Nanotech Challenges Identified

Humanity could squander the potential benefits of nanotechnology due to a lack of clear information about its risks, say a taskforce of international scientists writing in the journal Nature. Their report, “The Safe Handling of Nanotechnology,” identifies five challenges that must be addressed if the technology is to ever reach its full potential.

“The specter of possible harm – whether real or imagined – threatens to slow the development of nanotechnology unless sound, independent and authoritative information is developed on what the risks are, and how to avoid them,” writes lead author Andrew Maynard, from the Project on Emerging Nanotechnologies.

The market in nano-materials is already surprisingly large, totaling $32 billion last year. And industry estimates put the market size for goods that incorporate nanotechnology at $2.6 trillion by 2014. “We are running out of time to get it right,” laments Maynard. “If the public loses confidence in the commitment of governments, business, and the science community to conduct sound and systematic research into possible risks, then the enormous potential of nanotechnology will be squandered. We cannot let that happen.”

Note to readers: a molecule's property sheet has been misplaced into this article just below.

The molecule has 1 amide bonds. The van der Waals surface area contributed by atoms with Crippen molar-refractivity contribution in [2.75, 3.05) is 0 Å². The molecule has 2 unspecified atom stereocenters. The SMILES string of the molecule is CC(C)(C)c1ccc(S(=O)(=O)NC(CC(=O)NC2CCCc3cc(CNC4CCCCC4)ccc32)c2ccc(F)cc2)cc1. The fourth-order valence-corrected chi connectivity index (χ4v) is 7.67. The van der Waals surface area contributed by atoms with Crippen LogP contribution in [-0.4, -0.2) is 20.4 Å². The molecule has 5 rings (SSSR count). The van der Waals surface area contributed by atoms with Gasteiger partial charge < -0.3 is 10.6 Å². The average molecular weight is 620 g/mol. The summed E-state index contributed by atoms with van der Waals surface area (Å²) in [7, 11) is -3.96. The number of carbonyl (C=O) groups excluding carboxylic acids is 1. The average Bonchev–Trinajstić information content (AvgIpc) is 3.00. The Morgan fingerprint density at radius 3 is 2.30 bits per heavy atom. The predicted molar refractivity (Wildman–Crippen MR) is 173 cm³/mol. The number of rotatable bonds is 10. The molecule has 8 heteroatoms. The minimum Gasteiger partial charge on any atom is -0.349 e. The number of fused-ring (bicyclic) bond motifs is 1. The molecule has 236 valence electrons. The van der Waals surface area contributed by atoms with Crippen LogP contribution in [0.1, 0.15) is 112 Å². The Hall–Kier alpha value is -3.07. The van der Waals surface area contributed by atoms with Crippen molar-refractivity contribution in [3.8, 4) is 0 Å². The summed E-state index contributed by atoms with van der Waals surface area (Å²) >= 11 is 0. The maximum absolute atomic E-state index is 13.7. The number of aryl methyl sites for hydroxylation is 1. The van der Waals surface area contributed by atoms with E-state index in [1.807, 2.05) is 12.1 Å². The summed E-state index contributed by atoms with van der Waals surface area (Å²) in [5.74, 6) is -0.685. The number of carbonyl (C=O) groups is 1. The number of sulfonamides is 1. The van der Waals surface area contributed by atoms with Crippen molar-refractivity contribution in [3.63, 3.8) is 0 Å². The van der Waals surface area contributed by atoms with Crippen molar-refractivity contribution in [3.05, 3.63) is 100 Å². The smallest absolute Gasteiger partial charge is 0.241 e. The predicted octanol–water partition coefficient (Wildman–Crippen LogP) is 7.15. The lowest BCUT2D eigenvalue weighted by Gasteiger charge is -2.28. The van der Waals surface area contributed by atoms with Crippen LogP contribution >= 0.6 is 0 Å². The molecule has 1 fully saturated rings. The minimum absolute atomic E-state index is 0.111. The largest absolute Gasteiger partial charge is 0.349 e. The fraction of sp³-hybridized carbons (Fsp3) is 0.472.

Maynard believes that fears over the possible dangers of some nanotechnologies may be exaggerated, but not necessarily unfounded. To address these concerns, the group’s paper outlines what they call “Five Grand Challenges” to “stimulate research that is imaginative, innovative, timely and above all relevant to the safety of nanotechnology.” The challenges include the development of:

  1. Instruments to assess environmental exposure to nano-materials,
  2. Methods to evaluate the toxicity of nano-materials,
  3. Models for predicting the potential impact of new, engineered nano-materials,
  4. Ways of evaluating the impact of nano-materials across their life cycle, and
  5. Strategic programs to enable risk-focused research.

The group has set specific targets for each of the challenges. For example, the development of a “universal aerosol sampler” for measuring exposure to airborne nano-materials, assessing whether fiber-shaped nano-particles present a unique health hazard, and establishing ways of engineering nano-materials that are intrinsically “safe-by-design.”

“Some nano-materials may have the potential to cause harm to people and the environment,” the group acknowledges. “Yet research into understanding, managing, and preventing risk often has a low priority in the competitive worlds of intellectual property, research funding and technology development.”

“It is about whether governments, industry and scientists around the world are willing to make safe nanotechnology a priority. If the global research community can rise to the challenges we have set, then we can surely look forward to the advent of safe nanotechnologies,” concluded Maynard.

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Source: Project on Emerging Nanotechnologies

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